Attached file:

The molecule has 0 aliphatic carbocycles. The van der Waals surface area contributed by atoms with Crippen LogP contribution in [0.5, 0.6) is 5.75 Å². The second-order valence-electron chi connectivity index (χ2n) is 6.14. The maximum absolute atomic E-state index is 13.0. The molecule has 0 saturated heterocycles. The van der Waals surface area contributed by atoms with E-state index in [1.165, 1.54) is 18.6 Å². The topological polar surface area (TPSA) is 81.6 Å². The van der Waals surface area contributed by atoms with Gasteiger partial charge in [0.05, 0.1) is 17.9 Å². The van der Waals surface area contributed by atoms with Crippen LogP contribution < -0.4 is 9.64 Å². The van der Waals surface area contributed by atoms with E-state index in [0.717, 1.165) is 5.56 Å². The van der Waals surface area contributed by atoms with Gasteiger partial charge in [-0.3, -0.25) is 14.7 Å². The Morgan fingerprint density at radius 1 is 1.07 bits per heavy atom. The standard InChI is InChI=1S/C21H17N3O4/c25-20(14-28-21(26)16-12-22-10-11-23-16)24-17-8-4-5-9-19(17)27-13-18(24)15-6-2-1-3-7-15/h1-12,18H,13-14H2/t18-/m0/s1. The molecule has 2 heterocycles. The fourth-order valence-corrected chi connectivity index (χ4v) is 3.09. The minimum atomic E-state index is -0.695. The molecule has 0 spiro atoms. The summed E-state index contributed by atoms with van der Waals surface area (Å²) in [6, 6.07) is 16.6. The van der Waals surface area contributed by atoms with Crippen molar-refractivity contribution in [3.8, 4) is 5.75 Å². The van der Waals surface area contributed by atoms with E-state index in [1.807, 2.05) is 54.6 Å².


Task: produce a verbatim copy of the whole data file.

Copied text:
The molecule has 0 aliphatic carbocycles. The van der Waals surface area contributed by atoms with Crippen LogP contribution in [0.5, 0.6) is 5.75 Å². The second-order valence-electron chi connectivity index (χ2n) is 6.14. The maximum absolute atomic E-state index is 13.0. The molecule has 0 saturated heterocycles. The van der Waals surface area contributed by atoms with E-state index in [1.165, 1.54) is 18.6 Å². The topological polar surface area (TPSA) is 81.6 Å². The van der Waals surface area contributed by atoms with Gasteiger partial charge in [0.05, 0.1) is 17.9 Å². The van der Waals surface area contributed by atoms with Crippen LogP contribution < -0.4 is 9.64 Å². The van der Waals surface area contributed by atoms with E-state index in [0.717, 1.165) is 5.56 Å². The van der Waals surface area contributed by atoms with Gasteiger partial charge in [-0.3, -0.25) is 14.7 Å². The Morgan fingerprint density at radius 1 is 1.07 bits per heavy atom. The standard InChI is InChI=1S/C21H17N3O4/c25-20(14-28-21(26)16-12-22-10-11-23-16)24-17-8-4-5-9-19(17)27-13-18(24)15-6-2-1-3-7-15/h1-12,18H,13-14H2/t18-/m0/s1. The molecule has 2 heterocycles. The fourth-order valence-corrected chi connectivity index (χ4v) is 3.09. The minimum atomic E-state index is -0.695. The molecule has 0 spiro atoms. The summed E-state index contributed by atoms with van der Waals surface area (Å²) in [6, 6.07) is 16.6. The van der Waals surface area contributed by atoms with Crippen molar-refractivity contribution in [3.8, 4) is 5.75 Å². The van der Waals surface area contributed by atoms with E-state index in [1.807, 2.05) is 54.6 Å².